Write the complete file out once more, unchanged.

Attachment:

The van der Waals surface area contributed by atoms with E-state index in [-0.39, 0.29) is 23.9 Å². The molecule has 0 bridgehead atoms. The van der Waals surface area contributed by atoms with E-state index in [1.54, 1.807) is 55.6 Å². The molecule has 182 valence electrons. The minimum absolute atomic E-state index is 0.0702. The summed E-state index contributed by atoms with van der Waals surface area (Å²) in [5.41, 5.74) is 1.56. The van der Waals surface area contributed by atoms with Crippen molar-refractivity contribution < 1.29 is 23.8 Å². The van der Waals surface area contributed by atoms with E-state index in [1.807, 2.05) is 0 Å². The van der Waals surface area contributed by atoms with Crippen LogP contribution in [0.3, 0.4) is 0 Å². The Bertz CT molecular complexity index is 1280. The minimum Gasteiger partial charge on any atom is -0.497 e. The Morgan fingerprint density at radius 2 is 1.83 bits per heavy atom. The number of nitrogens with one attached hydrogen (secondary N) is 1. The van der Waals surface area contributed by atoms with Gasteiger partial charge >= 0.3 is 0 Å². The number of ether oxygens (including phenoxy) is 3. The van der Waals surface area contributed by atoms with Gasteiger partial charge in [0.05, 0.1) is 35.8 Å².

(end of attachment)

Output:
The van der Waals surface area contributed by atoms with E-state index in [-0.39, 0.29) is 23.9 Å². The molecule has 0 bridgehead atoms. The van der Waals surface area contributed by atoms with E-state index in [1.54, 1.807) is 55.6 Å². The molecule has 182 valence electrons. The minimum absolute atomic E-state index is 0.0702. The summed E-state index contributed by atoms with van der Waals surface area (Å²) in [5.41, 5.74) is 1.56. The van der Waals surface area contributed by atoms with Crippen molar-refractivity contribution < 1.29 is 23.8 Å². The van der Waals surface area contributed by atoms with E-state index in [1.807, 2.05) is 0 Å². The van der Waals surface area contributed by atoms with Crippen LogP contribution in [0.3, 0.4) is 0 Å². The Bertz CT molecular complexity index is 1280. The minimum Gasteiger partial charge on any atom is -0.497 e. The Morgan fingerprint density at radius 2 is 1.83 bits per heavy atom. The number of nitrogens with one attached hydrogen (secondary N) is 1. The van der Waals surface area contributed by atoms with Gasteiger partial charge >= 0.3 is 0 Å². The number of ether oxygens (including phenoxy) is 3. The van der Waals surface area contributed by atoms with Gasteiger partial charge in [0.05, 0.1) is 35.8 Å².